And then the final piece of good news is we see signs in the data of a kind of a more empathetic workplace. I’m sharing two data points, but if you really look at a constellation of findings, you see that companies are making a bigger investment in employee mental health and wellbeing than they have in the past. Employees don’t feel more connected in some ways, but in other ways, they feel much more connected. They’re having different conversations. They have more awareness of each other’s lives and each other’s needs for flexibility.

And this really matters because a kinder, more empathetic workplace will actually lead to a more diverse and inclusive workplace as well.  Really quick, a couple ways that we can help: Women in The Workplace 2021 will be out at the end of September with lots more data and lots more insights into what’s happening now hopefully to get more visibility into the second order effects. We have a program that’s out that’s called 50 Ways To Fight Bias. It’s become 100 situations of bias, very specific. And then we give very specific research-based recommendations for what employees can literally say and to do in the moment to challenge bias when they see it.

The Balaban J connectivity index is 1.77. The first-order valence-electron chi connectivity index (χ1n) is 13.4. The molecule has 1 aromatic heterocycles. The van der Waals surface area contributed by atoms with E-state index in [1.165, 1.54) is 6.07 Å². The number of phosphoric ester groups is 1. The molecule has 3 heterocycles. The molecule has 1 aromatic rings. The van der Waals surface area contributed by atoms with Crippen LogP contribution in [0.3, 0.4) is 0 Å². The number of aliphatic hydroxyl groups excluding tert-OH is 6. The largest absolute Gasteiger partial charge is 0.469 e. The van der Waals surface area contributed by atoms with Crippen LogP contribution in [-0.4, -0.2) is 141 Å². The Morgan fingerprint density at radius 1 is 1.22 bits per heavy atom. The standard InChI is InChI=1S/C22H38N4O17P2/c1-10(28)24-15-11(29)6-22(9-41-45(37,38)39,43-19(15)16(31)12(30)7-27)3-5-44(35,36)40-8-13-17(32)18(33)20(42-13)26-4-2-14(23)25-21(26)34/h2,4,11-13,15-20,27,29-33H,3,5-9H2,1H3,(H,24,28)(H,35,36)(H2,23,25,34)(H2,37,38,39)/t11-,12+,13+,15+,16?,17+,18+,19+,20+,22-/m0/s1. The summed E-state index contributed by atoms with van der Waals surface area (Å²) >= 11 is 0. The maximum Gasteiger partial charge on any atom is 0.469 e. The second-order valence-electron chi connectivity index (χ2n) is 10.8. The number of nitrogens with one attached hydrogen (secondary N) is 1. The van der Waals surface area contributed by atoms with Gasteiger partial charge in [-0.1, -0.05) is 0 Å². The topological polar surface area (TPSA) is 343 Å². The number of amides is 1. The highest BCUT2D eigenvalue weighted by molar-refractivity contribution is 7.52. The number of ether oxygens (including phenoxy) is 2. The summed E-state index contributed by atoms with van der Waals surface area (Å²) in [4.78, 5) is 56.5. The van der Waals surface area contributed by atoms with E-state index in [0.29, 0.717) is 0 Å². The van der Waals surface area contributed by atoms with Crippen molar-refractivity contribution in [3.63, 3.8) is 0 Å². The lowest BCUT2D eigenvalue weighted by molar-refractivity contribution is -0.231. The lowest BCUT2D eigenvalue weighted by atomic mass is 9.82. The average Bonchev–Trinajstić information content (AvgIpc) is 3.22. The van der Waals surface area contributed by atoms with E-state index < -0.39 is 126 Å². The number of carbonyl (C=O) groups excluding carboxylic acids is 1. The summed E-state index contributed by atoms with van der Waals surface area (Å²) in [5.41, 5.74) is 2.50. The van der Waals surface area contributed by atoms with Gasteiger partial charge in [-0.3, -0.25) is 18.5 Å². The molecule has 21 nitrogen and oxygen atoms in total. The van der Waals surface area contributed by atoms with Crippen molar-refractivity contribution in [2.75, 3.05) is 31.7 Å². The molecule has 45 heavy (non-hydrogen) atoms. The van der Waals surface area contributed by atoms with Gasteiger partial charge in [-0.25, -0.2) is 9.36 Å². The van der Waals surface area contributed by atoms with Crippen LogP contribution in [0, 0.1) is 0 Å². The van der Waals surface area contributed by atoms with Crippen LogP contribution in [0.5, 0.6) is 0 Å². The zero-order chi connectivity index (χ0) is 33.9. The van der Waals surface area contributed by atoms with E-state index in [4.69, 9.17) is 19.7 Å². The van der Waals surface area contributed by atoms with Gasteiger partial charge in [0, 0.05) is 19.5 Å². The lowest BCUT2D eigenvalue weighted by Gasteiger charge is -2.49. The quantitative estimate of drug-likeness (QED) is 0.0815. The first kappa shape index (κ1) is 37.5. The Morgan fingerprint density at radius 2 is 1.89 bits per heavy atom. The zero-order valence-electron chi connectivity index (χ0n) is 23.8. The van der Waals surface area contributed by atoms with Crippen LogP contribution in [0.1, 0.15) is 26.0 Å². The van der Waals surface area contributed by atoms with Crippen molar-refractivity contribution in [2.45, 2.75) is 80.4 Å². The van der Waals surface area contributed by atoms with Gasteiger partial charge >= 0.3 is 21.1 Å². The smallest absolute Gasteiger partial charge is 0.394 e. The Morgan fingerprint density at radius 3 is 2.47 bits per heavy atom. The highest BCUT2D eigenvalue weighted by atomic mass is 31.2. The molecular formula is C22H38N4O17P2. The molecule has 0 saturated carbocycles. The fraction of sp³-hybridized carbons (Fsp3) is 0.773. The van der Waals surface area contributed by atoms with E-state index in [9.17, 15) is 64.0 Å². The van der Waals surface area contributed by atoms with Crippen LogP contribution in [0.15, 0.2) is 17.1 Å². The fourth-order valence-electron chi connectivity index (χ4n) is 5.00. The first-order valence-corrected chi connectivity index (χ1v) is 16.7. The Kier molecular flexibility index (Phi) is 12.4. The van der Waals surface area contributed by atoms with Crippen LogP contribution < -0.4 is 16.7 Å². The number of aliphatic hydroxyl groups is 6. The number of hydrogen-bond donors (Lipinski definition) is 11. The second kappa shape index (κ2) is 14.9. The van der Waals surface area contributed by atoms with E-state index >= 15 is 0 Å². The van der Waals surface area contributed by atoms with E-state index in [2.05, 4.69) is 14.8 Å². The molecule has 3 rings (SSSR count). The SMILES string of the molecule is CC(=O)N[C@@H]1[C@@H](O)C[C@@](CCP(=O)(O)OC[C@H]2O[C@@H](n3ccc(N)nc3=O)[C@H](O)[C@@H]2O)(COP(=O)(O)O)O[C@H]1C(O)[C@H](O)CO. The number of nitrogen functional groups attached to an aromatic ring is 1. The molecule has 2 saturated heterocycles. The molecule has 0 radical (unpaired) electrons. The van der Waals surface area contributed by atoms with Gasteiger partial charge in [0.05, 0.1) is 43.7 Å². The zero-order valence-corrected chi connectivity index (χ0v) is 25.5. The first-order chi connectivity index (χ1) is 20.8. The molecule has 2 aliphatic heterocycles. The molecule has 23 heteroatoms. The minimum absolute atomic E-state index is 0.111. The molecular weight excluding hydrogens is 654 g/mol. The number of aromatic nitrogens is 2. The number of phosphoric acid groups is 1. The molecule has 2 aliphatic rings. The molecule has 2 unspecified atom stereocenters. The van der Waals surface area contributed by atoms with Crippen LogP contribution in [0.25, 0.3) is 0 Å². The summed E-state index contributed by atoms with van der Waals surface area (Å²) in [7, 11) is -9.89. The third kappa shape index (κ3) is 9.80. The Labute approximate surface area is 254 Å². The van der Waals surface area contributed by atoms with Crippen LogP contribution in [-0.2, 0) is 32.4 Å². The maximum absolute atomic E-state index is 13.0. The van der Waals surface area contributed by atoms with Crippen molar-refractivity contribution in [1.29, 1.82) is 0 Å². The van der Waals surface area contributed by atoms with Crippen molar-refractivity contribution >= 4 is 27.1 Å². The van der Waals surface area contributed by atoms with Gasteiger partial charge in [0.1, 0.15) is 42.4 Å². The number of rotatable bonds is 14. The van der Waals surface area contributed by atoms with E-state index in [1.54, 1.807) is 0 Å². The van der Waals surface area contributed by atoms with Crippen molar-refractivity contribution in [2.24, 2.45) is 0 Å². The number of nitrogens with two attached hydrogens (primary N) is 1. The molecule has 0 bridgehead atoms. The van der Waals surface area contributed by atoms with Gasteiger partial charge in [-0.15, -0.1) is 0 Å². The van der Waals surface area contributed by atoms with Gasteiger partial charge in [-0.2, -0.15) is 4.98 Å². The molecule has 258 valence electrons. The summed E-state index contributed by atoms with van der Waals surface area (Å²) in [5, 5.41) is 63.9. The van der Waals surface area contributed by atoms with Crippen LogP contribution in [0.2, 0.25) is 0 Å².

And we are working on an allyship program called allyship at work. We’re piloting it this summer, and that will also be available at the end of September. These are all free, available because our belief is we want all organizations, regardless of size, from a ground zero startup to a very big successful tech organization, have access to these tools.  Thank you very much, and I hope this is a launching off point for a great panel discussion and a lot of great breakout sessions.